Good to know that Glyphr is several years old already, though; I erroneously assumed it was a new release.
  • Khaled HosnyKhaled Hosny Posts: 274
    Mixed case is a thing (in English at least). Anyway, it is been considered a bad practice for a long time now to use OpenType features to convert glyphs of encoded characters to glyphs of other encoded characters, because it then makes the nature of the underlying text fuzzy, be it ẞ or Æ.
  • I can't judge the quality of the editor, but the logo and sample font on the website look very «Dafont». The website also suggests questionable practices like using the ligature feature to make «Æ».
    I find the name «Glyphr» very unfortunate. It's literally only one ASCII unit away from «Glyphs». It would only be respectful to give established brand names some breathing space.
    That logo hurts the eyes. That is enough for me, if they mean to offer a type design editor, to skip it.
  • Vasil StanevVasil Stanev Posts: 422
    What bothers me more than the logo is that it warned me about opening a font with more than 100 glyphs.
  • I like to know who I am dealing with. Does anyone know who is behind the editor? They are hiding behind a proxy.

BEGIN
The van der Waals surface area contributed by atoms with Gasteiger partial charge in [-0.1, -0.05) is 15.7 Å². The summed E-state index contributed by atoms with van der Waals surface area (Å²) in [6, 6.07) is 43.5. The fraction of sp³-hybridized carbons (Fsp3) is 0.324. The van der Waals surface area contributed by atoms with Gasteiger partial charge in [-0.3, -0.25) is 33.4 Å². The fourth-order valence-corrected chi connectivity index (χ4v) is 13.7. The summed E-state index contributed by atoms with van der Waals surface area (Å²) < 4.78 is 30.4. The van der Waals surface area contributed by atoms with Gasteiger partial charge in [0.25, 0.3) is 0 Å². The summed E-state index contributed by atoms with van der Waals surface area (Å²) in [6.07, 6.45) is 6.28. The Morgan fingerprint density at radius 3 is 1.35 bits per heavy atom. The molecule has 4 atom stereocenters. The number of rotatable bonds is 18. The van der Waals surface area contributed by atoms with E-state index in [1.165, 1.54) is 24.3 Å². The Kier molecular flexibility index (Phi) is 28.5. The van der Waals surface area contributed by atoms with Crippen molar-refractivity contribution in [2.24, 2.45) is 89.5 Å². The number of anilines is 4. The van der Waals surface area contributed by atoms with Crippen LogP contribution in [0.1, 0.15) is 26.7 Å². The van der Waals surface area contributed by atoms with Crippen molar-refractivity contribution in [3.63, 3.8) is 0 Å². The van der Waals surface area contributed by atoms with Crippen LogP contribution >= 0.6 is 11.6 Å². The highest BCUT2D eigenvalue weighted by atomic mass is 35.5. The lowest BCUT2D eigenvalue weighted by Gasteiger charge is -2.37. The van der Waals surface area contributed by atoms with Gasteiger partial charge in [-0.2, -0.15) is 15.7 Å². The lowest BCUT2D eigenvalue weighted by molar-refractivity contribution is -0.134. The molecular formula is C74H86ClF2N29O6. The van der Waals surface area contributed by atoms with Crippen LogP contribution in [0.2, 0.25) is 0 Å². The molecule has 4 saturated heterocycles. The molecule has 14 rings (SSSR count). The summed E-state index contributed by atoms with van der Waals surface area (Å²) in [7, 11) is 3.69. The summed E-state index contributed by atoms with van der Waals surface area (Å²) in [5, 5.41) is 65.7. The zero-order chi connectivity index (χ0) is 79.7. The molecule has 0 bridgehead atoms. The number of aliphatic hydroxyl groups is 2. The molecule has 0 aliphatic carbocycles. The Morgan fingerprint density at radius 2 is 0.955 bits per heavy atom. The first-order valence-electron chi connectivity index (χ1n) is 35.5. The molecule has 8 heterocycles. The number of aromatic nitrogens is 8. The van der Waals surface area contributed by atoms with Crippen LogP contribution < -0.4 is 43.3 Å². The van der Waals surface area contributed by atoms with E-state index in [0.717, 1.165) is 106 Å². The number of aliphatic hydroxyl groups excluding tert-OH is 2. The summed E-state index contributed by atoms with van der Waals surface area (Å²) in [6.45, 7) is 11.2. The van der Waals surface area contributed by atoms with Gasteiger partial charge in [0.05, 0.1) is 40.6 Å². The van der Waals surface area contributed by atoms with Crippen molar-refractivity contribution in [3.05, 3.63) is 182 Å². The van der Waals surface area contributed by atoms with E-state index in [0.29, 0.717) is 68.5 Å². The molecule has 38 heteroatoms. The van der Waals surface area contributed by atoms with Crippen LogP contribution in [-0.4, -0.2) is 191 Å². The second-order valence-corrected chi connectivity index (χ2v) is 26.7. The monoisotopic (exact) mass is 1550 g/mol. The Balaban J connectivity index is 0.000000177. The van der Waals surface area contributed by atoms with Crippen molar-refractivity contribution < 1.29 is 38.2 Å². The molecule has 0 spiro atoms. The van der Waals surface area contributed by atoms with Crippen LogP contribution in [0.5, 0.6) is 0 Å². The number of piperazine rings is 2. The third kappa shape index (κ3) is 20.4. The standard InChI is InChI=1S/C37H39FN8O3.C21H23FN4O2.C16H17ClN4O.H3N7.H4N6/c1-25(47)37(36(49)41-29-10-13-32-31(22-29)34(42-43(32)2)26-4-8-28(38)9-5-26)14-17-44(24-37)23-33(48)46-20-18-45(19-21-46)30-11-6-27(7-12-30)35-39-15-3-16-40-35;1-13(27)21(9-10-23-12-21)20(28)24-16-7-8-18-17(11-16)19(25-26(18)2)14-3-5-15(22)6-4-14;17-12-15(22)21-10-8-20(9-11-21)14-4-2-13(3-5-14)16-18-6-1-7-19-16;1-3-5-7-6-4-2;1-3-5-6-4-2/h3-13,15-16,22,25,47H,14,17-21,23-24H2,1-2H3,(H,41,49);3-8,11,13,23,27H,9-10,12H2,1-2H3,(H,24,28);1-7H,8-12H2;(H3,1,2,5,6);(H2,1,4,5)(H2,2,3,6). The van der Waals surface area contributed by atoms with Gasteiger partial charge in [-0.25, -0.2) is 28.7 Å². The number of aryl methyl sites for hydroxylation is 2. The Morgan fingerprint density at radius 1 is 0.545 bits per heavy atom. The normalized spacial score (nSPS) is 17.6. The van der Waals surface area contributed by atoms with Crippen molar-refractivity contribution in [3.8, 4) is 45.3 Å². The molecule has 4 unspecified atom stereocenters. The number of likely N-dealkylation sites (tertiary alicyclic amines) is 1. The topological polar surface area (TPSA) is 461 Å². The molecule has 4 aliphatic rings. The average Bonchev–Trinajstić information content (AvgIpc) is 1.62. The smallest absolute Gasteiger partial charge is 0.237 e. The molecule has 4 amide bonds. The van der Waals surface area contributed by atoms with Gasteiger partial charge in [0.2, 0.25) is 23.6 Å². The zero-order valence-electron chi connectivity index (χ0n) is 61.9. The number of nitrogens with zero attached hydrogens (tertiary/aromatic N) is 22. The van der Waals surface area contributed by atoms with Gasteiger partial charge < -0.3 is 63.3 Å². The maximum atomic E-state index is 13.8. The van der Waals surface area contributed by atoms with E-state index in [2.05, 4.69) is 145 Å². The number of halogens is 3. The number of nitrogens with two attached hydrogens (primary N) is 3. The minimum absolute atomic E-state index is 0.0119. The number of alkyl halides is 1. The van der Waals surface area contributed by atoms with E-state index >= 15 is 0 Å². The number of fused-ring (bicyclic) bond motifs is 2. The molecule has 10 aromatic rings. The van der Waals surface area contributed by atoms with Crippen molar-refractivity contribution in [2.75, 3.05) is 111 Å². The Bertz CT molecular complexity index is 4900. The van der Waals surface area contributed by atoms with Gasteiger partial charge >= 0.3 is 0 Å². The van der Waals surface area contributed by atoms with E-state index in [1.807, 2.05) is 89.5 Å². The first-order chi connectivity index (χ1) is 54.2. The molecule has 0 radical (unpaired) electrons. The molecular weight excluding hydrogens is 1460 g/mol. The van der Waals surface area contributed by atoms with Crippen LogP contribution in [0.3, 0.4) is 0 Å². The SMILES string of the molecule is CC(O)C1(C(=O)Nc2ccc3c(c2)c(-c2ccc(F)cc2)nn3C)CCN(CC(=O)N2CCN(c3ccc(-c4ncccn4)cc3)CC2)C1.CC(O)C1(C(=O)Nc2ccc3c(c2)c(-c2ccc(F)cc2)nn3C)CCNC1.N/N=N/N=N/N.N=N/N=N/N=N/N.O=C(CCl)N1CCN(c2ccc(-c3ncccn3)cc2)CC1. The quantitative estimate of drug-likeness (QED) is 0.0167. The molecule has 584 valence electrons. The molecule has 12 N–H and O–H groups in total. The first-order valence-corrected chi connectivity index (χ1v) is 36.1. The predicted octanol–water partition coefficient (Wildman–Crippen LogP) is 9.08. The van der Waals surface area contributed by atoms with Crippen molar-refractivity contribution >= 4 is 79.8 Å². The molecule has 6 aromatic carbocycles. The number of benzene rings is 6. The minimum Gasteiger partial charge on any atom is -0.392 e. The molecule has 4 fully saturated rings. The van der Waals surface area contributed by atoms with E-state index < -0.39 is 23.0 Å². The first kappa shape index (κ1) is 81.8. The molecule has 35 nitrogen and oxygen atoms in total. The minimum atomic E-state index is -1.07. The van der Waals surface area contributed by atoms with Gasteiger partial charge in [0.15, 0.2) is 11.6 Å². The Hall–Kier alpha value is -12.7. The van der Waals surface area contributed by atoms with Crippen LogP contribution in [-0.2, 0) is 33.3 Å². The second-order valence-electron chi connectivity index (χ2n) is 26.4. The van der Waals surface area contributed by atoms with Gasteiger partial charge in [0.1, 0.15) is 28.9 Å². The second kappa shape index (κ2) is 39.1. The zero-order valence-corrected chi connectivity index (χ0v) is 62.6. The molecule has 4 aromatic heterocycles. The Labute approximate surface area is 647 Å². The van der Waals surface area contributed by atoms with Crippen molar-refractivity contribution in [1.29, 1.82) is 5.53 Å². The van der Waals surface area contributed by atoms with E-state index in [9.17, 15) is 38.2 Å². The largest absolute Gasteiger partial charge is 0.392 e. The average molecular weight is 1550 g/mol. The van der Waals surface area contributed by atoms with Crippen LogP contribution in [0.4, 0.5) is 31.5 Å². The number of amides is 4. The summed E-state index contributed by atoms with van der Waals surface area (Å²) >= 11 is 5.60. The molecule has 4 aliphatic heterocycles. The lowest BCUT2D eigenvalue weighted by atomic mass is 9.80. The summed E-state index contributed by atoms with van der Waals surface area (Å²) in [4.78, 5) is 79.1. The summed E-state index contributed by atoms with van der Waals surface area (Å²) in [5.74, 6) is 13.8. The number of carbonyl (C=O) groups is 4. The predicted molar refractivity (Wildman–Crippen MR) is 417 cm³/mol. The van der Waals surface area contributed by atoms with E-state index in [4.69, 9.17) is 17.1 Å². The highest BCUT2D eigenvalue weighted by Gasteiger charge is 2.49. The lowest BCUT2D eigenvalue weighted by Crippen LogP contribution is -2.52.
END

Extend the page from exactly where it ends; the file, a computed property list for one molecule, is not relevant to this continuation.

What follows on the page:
• Vasil StanevVasil Stanev Posts: 422
    edited October 6
    This is getting stranger.

    I hope the creators find this thread and clear things up. the type world is not that enormous, IMPO.
  • Font Lab-rador?

  • What bothers me more than the logo is that it warned me about opening a font with more than 100 glyphs.
    Whoa, that's alarming.
  • Simon CozensSimon Cozens Posts: 345
    I like to know who I am dealing with. Does anyone know who is behind the editor? They are hiding behind a proxy.
    It's not clear on the web site at all but it's easy to find on GitHubMatthew LaGrandeur, apparently.
  • ... made for font design hobbyists

    seems a reasonable explanation of some of the remarks made above. However, I spot some rather arbitrary limitations:

    Kerning gets glyphs together and feelin' good.

    True but exporting this kerning is only supported in the SVG format, not to OTF.